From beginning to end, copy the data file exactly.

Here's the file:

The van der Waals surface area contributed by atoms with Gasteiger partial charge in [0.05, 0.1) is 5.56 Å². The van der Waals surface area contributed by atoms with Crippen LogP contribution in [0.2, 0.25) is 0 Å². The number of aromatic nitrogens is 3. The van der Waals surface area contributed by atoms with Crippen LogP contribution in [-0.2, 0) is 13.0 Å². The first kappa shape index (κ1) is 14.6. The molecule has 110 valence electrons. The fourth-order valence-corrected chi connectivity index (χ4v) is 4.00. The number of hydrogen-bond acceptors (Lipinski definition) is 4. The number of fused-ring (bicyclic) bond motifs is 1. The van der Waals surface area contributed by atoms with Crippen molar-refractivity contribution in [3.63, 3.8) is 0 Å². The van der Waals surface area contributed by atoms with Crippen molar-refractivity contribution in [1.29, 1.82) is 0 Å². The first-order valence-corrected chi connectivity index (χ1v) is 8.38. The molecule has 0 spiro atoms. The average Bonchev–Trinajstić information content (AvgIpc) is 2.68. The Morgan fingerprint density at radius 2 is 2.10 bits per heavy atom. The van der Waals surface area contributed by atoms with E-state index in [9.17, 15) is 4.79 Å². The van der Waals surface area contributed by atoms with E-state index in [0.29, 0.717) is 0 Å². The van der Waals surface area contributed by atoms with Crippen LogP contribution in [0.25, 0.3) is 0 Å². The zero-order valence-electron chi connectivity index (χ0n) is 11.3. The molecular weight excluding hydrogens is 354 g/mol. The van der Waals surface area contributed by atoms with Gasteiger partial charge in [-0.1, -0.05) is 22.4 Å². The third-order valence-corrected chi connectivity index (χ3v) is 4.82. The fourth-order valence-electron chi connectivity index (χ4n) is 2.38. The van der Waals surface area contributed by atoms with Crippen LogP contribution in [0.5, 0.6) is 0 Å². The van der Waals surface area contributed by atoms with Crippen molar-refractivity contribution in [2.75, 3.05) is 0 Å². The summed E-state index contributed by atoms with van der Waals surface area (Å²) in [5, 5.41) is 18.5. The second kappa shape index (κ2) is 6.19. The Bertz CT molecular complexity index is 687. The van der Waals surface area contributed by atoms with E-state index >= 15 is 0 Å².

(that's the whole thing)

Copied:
The van der Waals surface area contributed by atoms with Gasteiger partial charge in [0.05, 0.1) is 5.56 Å². The van der Waals surface area contributed by atoms with Crippen LogP contribution in [0.2, 0.25) is 0 Å². The number of aromatic nitrogens is 3. The van der Waals surface area contributed by atoms with Crippen LogP contribution in [-0.2, 0) is 13.0 Å². The first kappa shape index (κ1) is 14.6. The molecule has 110 valence electrons. The fourth-order valence-corrected chi connectivity index (χ4v) is 4.00. The number of hydrogen-bond acceptors (Lipinski definition) is 4. The number of fused-ring (bicyclic) bond motifs is 1. The van der Waals surface area contributed by atoms with Crippen molar-refractivity contribution in [3.63, 3.8) is 0 Å². The van der Waals surface area contributed by atoms with Crippen molar-refractivity contribution in [1.29, 1.82) is 0 Å². The first-order valence-corrected chi connectivity index (χ1v) is 8.38. The molecule has 0 spiro atoms. The average Bonchev–Trinajstić information content (AvgIpc) is 2.68. The Morgan fingerprint density at radius 2 is 2.10 bits per heavy atom. The van der Waals surface area contributed by atoms with E-state index in [9.17, 15) is 4.79 Å². The van der Waals surface area contributed by atoms with E-state index in [0.29, 0.717) is 0 Å². The van der Waals surface area contributed by atoms with Crippen LogP contribution in [0.25, 0.3) is 0 Å². The zero-order valence-electron chi connectivity index (χ0n) is 11.3. The molecular weight excluding hydrogens is 354 g/mol. The van der Waals surface area contributed by atoms with Gasteiger partial charge in [-0.1, -0.05) is 22.4 Å². The third-order valence-corrected chi connectivity index (χ3v) is 4.82. The fourth-order valence-electron chi connectivity index (χ4n) is 2.38. The van der Waals surface area contributed by atoms with Crippen LogP contribution in [0.5, 0.6) is 0 Å². The van der Waals surface area contributed by atoms with Crippen molar-refractivity contribution in [2.75, 3.05) is 0 Å². The summed E-state index contributed by atoms with van der Waals surface area (Å²) in [5, 5.41) is 18.5. The second kappa shape index (κ2) is 6.19. The Bertz CT molecular complexity index is 687. The van der Waals surface area contributed by atoms with E-state index >= 15 is 0 Å².